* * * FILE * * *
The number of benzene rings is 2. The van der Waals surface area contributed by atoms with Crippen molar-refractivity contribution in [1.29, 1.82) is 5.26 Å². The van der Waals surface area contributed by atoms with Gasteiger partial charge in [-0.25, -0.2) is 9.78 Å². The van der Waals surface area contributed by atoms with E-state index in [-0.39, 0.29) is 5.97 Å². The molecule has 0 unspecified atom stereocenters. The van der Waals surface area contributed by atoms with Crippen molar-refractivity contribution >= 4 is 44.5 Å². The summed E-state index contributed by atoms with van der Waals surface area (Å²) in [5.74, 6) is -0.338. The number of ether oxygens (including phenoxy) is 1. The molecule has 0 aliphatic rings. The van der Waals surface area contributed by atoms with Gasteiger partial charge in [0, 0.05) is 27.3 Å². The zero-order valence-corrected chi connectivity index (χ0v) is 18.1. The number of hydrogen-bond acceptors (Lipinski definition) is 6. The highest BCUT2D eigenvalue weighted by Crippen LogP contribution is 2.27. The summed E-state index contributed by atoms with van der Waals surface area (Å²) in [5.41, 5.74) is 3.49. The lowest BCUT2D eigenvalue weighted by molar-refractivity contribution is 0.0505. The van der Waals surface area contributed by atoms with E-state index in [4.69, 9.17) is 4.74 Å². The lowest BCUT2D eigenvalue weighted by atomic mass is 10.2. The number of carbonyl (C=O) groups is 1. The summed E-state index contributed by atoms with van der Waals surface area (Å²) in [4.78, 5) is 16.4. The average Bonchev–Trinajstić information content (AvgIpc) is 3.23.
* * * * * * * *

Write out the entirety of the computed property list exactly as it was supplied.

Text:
The number of benzene rings is 2. The van der Waals surface area contributed by atoms with Crippen molar-refractivity contribution in [1.29, 1.82) is 5.26 Å². The van der Waals surface area contributed by atoms with Gasteiger partial charge in [-0.25, -0.2) is 9.78 Å². The van der Waals surface area contributed by atoms with E-state index in [-0.39, 0.29) is 5.97 Å². The molecule has 0 unspecified atom stereocenters. The van der Waals surface area contributed by atoms with Crippen molar-refractivity contribution >= 4 is 44.5 Å². The summed E-state index contributed by atoms with van der Waals surface area (Å²) in [5.74, 6) is -0.338. The number of ether oxygens (including phenoxy) is 1. The molecule has 0 aliphatic rings. The van der Waals surface area contributed by atoms with Gasteiger partial charge in [0, 0.05) is 27.3 Å². The zero-order valence-corrected chi connectivity index (χ0v) is 18.1. The number of hydrogen-bond acceptors (Lipinski definition) is 6. The highest BCUT2D eigenvalue weighted by Crippen LogP contribution is 2.27. The summed E-state index contributed by atoms with van der Waals surface area (Å²) in [5.41, 5.74) is 3.49. The lowest BCUT2D eigenvalue weighted by molar-refractivity contribution is 0.0505. The van der Waals surface area contributed by atoms with E-state index in [4.69, 9.17) is 4.74 Å². The lowest BCUT2D eigenvalue weighted by atomic mass is 10.2. The number of carbonyl (C=O) groups is 1. The summed E-state index contributed by atoms with van der Waals surface area (Å²) in [4.78, 5) is 16.4. The average Bonchev–Trinajstić information content (AvgIpc) is 3.23.